LA RED TIG WEEK: What about Positionality? A Brief Reflection on How We Can Approach Participatory and Equity Evaluation by Jessica Saucedo and Tatiana Elisa Bustos

Hello LaRED TIG! We are Jessica Saucedo, a PhD student studying community psychology and Tatiana Elisa Bustos, PhD, with interests in health equity research, implementation science, and equitable evaluation with Indigenous and Latinx communities. Lately, we’ve been reflecting on how our positionality or stance influences any evaluation or research work.

From Jessica

I am a young adult, cisgender, heterosexual Latina who grew up an as an only child, in a heavily collectivistic family living in Southern California. I am a proud first-generation college student because both my parents supported my pursuit of higher education. Since beginning graduate school, I have continuously reflected on how my experiences influence my work and explore paradigms to root my work in that align with my own values.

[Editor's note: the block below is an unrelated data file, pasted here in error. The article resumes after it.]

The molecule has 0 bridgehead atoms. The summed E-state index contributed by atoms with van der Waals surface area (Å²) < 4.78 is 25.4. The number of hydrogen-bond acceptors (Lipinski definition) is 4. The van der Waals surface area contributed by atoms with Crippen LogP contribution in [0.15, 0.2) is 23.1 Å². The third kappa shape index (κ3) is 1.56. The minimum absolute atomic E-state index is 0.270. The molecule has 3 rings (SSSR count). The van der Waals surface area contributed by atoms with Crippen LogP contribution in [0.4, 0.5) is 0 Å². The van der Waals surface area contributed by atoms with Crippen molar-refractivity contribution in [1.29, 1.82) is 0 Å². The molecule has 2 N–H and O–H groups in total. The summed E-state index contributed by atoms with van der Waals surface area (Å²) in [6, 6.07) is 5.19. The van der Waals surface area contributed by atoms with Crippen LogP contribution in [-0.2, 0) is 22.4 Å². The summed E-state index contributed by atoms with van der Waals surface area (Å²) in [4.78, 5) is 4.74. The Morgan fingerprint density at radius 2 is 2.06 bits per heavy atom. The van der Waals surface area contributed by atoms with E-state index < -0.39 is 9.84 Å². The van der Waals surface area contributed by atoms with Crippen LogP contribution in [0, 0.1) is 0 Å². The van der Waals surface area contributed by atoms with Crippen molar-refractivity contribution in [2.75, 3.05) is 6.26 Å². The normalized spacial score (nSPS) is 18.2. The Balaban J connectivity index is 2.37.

As an evaluator in training, my role continues to evolve from student to equitable evaluator with (possibly) a participatory action research paradigm. Although I strongly root my work values in participatory research, I write “possibly” because I am willing to shift into a pragmatic paradigm based on what my stakeholders need. Can an evaluator with a participatory action research paradigm use an evaluation framework that does not particularly align with participatory action research? Does pragmatism align with participatory and/or equitable evaluation?

From Tatiana